While puppies need the primary nutrients for growth, adult dog food has a different level of complexity. Adult dog food requires the same make-up of nutrients as puppies do but tailored to their specific needs. Recent research indicates that an adult dog requires at least 10% of its daily calories from protein and at least 5.5% from fat. Adult dogs need quality protein for firm muscles and a healthy immune system. Additionally, an adult diet can contain up to 50% carbohydrates, with fiber ranging from 2.5 to 4.5%. There is no specific prescribed amount of fibre for adult dog consumption daily, however, it is still one of the most important components in dog food to address constipation and support a healthy weight.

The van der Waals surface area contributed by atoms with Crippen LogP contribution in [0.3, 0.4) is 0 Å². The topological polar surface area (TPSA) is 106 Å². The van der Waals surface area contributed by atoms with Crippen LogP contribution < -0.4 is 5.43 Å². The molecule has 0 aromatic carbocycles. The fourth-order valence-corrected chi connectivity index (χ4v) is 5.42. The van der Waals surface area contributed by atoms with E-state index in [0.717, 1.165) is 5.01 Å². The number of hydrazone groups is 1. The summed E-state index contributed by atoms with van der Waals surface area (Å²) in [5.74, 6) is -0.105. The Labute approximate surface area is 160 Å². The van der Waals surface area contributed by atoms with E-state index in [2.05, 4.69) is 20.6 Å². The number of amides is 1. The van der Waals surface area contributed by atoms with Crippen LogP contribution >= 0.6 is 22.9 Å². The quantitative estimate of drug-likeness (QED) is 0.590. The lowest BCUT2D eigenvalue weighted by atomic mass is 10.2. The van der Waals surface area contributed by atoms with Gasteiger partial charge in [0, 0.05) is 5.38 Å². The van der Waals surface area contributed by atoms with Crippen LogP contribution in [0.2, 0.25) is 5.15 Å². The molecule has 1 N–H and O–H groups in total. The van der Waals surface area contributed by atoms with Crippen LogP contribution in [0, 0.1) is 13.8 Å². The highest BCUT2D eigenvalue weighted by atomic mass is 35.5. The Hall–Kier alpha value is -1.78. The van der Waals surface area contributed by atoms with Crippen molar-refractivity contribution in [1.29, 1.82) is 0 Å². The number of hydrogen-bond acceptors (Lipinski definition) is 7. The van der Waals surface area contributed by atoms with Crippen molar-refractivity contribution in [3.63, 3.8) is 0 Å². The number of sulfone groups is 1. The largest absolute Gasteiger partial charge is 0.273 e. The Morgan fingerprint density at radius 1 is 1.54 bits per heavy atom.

Adult dogs in their prime also require a balance in antioxidants to reduce systemic inflammation and restore active muscles. They should receive Vitamin E and C to support their immune system, joint health, and prevent inflammation. As they grow older, they may be exposed to different diseases from diabetes to cancers, which can be prevented by polyphenols.  Parents to adult dogs must acknowledge the most suitable food for their loved one that is comprised of the right amount of nutrients and can look to the IAMS line as they are formulated to support healthy bones and joint health, scientifically proven for healthy digestion with a good fibre and prebiotic blend, as well as antioxidants for a strong immune system.